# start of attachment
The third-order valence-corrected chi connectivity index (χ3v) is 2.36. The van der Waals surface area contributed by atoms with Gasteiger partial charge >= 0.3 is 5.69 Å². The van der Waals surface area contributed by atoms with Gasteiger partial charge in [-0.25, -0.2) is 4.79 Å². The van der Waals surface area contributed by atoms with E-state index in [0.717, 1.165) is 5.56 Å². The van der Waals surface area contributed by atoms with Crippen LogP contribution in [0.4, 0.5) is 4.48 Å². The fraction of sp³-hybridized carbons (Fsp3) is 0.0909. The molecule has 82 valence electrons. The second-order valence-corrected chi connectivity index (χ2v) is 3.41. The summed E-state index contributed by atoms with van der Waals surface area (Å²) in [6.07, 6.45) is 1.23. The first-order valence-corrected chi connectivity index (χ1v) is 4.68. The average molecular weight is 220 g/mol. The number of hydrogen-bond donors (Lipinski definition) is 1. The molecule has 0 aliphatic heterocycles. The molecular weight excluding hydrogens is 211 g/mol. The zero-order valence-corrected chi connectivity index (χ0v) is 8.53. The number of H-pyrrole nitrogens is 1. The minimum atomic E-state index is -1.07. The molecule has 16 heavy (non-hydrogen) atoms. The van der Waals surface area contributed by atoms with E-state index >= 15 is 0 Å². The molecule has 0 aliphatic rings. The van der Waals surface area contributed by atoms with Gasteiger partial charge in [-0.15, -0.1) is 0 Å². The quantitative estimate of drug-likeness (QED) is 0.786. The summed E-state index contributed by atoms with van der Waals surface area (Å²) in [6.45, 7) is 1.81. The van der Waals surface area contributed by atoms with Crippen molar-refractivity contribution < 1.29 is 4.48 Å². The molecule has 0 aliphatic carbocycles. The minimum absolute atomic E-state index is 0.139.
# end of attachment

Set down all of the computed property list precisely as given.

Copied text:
The third-order valence-corrected chi connectivity index (χ3v) is 2.36. The van der Waals surface area contributed by atoms with Gasteiger partial charge >= 0.3 is 5.69 Å². The van der Waals surface area contributed by atoms with Gasteiger partial charge in [-0.25, -0.2) is 4.79 Å². The van der Waals surface area contributed by atoms with E-state index in [0.717, 1.165) is 5.56 Å². The van der Waals surface area contributed by atoms with Crippen LogP contribution in [0.4, 0.5) is 4.48 Å². The fraction of sp³-hybridized carbons (Fsp3) is 0.0909. The molecule has 82 valence electrons. The second-order valence-corrected chi connectivity index (χ2v) is 3.41. The summed E-state index contributed by atoms with van der Waals surface area (Å²) in [6.07, 6.45) is 1.23. The first-order valence-corrected chi connectivity index (χ1v) is 4.68. The average molecular weight is 220 g/mol. The number of hydrogen-bond donors (Lipinski definition) is 1. The molecule has 0 aliphatic heterocycles. The molecular weight excluding hydrogens is 211 g/mol. The zero-order valence-corrected chi connectivity index (χ0v) is 8.53. The number of H-pyrrole nitrogens is 1. The minimum atomic E-state index is -1.07. The molecule has 16 heavy (non-hydrogen) atoms. The van der Waals surface area contributed by atoms with E-state index >= 15 is 0 Å². The molecule has 0 aliphatic rings. The van der Waals surface area contributed by atoms with Gasteiger partial charge in [-0.15, -0.1) is 0 Å². The quantitative estimate of drug-likeness (QED) is 0.786. The summed E-state index contributed by atoms with van der Waals surface area (Å²) in [6.45, 7) is 1.81. The van der Waals surface area contributed by atoms with Crippen molar-refractivity contribution < 1.29 is 4.48 Å². The molecule has 0 aliphatic carbocycles. The minimum absolute atomic E-state index is 0.139.